'Crafting Consolation' by Adrian Caesar | States of Poetry ACT - Series One

Your kind friend sent a condolence card
and in the envelope a small white feather
which, she said, seemed to come from nowhere.
Angel's wings obviously, I wrote in my reply.
And for days after everywhere I went
I found small replicas, as if some tiny
feathered thing had scattered its moulting
on urban pavements, in shops and unlikely
bathrooms, as well as in gardens shocked
with loss. I fingered the delicate plumes
and hoped they were tokens from some
unlikely messenger, saying you were safely
wrapped in God's eiderdown – how reason is
undone by grief. Later, in answer
to my penned bewilderment a suggestion:
Death is like a going home.
I want to believe, but if that were so,
surely you'd like us to be there too
not left out here puzzling in the cold,
trying to fashion from nature's casual
droppings a scarecrow angel,
like children gluing tufts to lolly sticks,
who dream of trumpets announcing
a perpetual Christmas and forget
the frozen shepherds cowering
as they stare at the inexplicable
in the pitch black night.

Adrian Caesar

Adrian Caesar

Adrian Caesar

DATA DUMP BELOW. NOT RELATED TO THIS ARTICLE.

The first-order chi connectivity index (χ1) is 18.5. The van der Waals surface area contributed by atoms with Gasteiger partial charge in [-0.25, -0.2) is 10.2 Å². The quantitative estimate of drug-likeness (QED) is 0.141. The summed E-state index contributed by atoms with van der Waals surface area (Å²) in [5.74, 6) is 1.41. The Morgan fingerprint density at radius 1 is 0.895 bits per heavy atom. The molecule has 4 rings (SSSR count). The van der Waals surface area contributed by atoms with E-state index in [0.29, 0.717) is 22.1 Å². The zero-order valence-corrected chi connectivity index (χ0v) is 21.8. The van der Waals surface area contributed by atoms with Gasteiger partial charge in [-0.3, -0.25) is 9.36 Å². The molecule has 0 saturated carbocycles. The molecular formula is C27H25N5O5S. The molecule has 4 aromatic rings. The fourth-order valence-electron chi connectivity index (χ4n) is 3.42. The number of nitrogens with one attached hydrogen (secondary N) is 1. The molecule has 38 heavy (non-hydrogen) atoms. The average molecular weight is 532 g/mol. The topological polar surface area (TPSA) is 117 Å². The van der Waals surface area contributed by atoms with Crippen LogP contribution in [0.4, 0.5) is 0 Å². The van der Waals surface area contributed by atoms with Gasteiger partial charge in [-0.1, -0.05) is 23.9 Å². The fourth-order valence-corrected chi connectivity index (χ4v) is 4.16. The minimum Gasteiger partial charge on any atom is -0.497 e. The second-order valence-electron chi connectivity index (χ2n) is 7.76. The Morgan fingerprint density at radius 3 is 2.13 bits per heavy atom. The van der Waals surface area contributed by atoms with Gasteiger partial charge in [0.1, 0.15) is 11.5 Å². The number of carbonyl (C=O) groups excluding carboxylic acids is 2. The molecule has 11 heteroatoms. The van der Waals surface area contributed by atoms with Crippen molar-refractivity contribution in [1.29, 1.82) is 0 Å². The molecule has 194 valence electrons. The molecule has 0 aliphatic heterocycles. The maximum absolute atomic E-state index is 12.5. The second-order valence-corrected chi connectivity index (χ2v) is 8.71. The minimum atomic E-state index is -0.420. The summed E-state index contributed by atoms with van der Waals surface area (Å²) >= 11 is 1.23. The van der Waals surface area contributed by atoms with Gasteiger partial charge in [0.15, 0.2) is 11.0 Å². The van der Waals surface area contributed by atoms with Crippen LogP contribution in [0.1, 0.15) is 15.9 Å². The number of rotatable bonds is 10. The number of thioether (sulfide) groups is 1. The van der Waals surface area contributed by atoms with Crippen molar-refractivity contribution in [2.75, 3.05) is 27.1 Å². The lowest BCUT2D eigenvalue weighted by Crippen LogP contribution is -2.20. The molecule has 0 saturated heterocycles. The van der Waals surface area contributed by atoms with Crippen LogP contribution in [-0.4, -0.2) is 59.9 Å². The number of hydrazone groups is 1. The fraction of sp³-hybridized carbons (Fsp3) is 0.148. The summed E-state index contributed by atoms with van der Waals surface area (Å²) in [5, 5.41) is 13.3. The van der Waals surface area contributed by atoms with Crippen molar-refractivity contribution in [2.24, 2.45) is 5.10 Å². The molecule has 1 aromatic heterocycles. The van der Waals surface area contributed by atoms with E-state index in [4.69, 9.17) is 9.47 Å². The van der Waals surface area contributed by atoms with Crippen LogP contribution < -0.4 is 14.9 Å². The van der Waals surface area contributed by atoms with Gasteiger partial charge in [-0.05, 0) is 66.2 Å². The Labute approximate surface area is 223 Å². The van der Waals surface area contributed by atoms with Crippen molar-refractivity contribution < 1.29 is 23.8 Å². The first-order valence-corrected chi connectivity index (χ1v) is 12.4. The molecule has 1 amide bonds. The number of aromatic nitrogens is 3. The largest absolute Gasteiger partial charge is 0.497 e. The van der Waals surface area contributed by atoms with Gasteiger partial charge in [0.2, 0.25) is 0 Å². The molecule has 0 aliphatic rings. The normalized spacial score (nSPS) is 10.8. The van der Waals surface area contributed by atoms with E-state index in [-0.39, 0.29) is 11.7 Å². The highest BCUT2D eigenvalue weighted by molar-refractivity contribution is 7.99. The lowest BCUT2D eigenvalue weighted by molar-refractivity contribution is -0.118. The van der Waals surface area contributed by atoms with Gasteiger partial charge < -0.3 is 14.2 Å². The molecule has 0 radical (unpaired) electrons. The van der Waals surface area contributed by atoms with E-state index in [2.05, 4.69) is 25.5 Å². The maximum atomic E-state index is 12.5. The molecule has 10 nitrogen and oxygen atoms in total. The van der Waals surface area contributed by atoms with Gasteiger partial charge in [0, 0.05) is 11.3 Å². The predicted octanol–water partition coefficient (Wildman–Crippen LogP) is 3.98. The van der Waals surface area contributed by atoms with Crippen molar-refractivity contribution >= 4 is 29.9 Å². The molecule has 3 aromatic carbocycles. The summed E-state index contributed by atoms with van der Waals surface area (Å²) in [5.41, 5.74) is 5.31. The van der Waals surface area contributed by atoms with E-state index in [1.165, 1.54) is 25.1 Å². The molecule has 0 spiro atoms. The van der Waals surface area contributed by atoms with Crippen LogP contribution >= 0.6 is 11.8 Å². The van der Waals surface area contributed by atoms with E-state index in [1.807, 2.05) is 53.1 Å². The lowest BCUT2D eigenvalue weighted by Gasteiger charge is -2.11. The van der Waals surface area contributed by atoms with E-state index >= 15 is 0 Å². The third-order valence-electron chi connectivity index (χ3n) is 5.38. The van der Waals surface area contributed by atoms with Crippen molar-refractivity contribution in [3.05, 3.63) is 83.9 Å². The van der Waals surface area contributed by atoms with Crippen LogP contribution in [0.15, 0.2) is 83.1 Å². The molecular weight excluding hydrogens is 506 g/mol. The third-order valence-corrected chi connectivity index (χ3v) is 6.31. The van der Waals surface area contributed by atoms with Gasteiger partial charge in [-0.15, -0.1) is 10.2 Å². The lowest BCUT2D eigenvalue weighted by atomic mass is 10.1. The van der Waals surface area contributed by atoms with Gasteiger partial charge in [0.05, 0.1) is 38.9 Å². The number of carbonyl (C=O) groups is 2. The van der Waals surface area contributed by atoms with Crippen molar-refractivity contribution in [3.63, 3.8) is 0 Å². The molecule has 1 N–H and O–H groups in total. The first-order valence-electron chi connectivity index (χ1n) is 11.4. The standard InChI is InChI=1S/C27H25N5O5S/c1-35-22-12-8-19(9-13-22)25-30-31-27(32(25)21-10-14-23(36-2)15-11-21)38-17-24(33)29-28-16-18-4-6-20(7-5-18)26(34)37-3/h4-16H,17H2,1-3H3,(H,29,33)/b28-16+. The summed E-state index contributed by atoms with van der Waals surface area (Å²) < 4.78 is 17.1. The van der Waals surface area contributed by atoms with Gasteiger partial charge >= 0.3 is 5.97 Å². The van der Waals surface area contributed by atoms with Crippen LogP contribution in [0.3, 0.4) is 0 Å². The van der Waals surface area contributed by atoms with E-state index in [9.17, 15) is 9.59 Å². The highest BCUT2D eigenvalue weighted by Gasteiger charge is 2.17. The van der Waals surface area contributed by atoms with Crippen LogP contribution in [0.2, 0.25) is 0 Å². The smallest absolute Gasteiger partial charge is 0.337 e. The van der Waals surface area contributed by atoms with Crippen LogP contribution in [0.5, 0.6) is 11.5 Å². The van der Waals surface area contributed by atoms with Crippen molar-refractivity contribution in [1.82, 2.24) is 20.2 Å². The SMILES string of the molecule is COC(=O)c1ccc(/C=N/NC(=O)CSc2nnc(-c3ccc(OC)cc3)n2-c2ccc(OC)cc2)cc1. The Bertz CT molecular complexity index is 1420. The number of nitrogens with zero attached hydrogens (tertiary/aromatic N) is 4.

Adrian Caesar was born and educated in England, but has lived and worked in Australia for more than thirty years. He is the author of three books of literary and cultural criticism and an experimental 'non-fiction novel', The White, which won the Victorian Premier's Award for Non-Fiction in 2000 and the ACT Book of the Year in 2000. His novel, The Blessing, was published by Arcadia in 2015. He has also published five books of poetry, the latest of which is, Dark Cupboards New Rooms (Shoestring Press, 2014). High Wire (2005) was shortlisted for the Judith Wright Prize in 2007. His work has recently featured in The Best Australian Poems 2014 and Dazzled – an anthology of poems long-listed for the inaugural University of Canberra's Vice Chancellor's International Poetry Prize.

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